Travelling to the Midlands in order to take possession of his inheritance, Gareth is not far from the house when he accidentally manages to run a young woman into a muddy puddle. Naturally she is not best pleased, but refuses his help when he offers to carry the rather large package she is struggling with, and her acerbic reaction to him piques his interest.

Eva Russell lives with her younger sister in greatly reduced circumstances, thanks to their late brother’s profligacy. She generates a little extra income by selling paintings, but rather than selling her own work, which she doesn’t think is very good, she instead paints copies of the far more skilfully wrought and attractive works she discovered stowed away in the attics of the seemingly abandoned house that is her nearest neighbour. So she has good reason for not accepting help with her burden – it’s a painting she has “borrowed” from Gareth’s house.

Shortly after his arrival, Gareth is called back to London by Ives, and asked to assist with the investigation with which he has been tasked – to track down a number of priceless artworks which were supposedly moved to a place of safety when it looked as though Napoleon might invade, but which were never returned to their original location when the war ended.

While it’s fairly obvious where things might be headed in terms of that particular plotline, the mystery element of the story is nonetheless intriguing and unfolds at a good pace. I suspect some readers may feel the mystery overshadows the romance somewhat, but I thought the balance was just about right.

Gareth and Eva are intelligent, appealing and determined characters who are very strongly attracted to each other even as they are wary of emotional entanglements. Gareth has a reputation as a womaniser, a man whose sexual prowess is such that he has women falling over themselves to warm his bed, and who never want to leave it once there. But he’s a decent man, generous, perceptive and, it has to be admitted, deliciously hot – one who adheres strictly to his own set of rules; he doesn’t seduce innocents, and a lady’s wishes are always to be respected. By his own strictures, Eva should be off limits, but her mix of confidence and vulnerability intrigues him and he can’t stop thinking about her. He knows Eva is not as immune to him as she would have him believe, and that she experiences the same heat of desire that he feels whenever they meet. The attraction between them won’t be denied and it’s not long before they embark upon a no-strings-attached affair which allows them to explore the passion between them and enjoy being close to another person without the potential for any deeper emotional involvement. Or so they think.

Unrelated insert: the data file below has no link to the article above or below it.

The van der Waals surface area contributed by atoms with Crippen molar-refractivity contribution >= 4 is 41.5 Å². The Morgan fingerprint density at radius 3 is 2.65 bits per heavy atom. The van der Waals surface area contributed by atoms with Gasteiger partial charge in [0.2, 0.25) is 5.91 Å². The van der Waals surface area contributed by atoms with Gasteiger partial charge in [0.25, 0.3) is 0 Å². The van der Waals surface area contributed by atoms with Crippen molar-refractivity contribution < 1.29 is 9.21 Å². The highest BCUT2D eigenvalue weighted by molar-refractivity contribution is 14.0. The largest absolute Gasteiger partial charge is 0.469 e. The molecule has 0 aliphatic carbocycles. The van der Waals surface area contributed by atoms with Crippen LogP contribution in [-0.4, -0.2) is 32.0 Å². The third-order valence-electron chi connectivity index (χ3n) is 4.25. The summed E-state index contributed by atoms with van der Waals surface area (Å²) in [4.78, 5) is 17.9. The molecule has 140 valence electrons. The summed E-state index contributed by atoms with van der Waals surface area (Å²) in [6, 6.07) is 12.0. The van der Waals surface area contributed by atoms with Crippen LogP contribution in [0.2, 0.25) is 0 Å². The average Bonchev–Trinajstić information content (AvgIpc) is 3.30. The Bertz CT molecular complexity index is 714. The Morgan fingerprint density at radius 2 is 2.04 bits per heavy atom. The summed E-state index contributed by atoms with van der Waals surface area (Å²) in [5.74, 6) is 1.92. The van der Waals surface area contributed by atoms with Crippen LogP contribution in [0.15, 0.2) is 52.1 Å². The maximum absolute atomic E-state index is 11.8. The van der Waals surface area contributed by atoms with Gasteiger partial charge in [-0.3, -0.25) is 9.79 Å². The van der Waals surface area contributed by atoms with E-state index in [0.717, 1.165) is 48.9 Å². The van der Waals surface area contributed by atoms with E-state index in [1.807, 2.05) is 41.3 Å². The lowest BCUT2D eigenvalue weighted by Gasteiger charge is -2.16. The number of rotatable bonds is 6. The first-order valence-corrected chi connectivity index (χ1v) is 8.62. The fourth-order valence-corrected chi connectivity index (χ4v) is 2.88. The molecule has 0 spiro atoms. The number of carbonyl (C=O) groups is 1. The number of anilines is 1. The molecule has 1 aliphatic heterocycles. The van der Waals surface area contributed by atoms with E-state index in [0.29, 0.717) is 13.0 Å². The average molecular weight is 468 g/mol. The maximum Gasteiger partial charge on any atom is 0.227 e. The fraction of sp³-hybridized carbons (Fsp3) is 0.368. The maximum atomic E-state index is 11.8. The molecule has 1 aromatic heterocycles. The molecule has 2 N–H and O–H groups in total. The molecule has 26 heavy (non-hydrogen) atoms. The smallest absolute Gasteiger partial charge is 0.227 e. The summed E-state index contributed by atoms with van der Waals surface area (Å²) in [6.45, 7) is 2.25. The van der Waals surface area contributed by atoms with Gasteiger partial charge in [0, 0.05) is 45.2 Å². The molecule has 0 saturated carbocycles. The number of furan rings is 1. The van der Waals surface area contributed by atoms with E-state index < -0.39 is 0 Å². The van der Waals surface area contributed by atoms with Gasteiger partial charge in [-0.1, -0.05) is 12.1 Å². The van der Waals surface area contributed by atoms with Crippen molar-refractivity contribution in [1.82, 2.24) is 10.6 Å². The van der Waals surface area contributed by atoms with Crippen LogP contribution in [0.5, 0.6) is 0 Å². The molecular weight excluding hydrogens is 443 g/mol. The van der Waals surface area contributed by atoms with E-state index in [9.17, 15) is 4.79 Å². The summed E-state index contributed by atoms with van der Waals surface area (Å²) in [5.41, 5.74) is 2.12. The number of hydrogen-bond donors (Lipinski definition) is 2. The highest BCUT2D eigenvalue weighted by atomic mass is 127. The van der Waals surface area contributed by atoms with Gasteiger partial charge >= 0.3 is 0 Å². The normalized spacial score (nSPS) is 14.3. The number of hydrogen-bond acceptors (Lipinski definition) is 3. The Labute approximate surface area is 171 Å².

When Eva insists that their sexual relationship has to come to an end, Gareth abides by her decision, but says that he will always be a friend to her. One of the best things about the story is the way that friendship develops, and how Eva and Gareth come to know and depend upon one another almost without realising it.

There are a number of well-developed secondary characters in the book, not least of which is Eva’s beautiful sister, Rebecca, a crusading free-thinker who deters unwanted suitors by quoting Voltaire and Plato endlessly at them! Then there are Gareth’s brothers, Lance, who is now the Duke of Aylesbury, and Lord Ywain, who prefers to be called Ives, one of the finest legal minds of his generation. They are both intriguing personalities and their relationship with Gareth is one of the highlights of the book; the three of them obviously share a deep respect for each other, and there’s a lovely undercurrent of familial affection between them.

I said at the beginning that I came away from the book feeling there was something lacking that I couldn’t quite identify – and even as I come to the end of writing this review, I still can’t describe it. On paper, His Wicked Reputation has everything – two likeable central characters, sexually-charged verbal-sparring, humour, a good storyline, hot, sensual love scenes, and a well-drawn set of secondary characters. So perhaps this is a case of “it’s not you, it’s me”. Don’t get me wrong – I did enjoy the book and will certainly go on to read the next in the series, but this one didn’t wow me as I’d expected it to.

Wicked My Love (Wicked Little Secrets #2) by Susanna Ives

wicked my love

A smooth-talking rogue and a dowdy financial genius…
Handsome, silver-tongued politician Lord Randall doesn’t get along with his bank partner, the financially brilliant but hopelessly frumpish Isabella St. Vincent. Ever since she was his childhood nemesis, he’s tried—and failed—to get the better of her.

Make a perfectly wicked combination…

When both Randall’s political career and their mutual bank interests are threatened by scandal, he has to admit he needs Isabella’s help. They set off on a madcap scheme to set matters right. With her wits and his charm, what could possibly go wrong? Only a volatile mutual attraction that’s catching them completely off guard…

Rating: B

Wicked My Love is the second book in Ms Ives’ Wicked Little Secrets series – although there are no characters from the previous book involved, so it works perfectly well as a stand-alone. The author sets her romance against the backdrop of the world of banking and finance in the mid-19th century, and has provided the reader with enough historical background for the story to be convincing, but she never gets so caught up in the minutiae of the subject so as to give the impression she’s delivering a lecture. Her two principals are engaging and likeable, although the hero is probably the more sympathetic of the two, as – contrary to the often used trope – he’s the charming, socially confident, empathetic one, while the heroine is an awkward, shy genius who finds it hard to connect with people.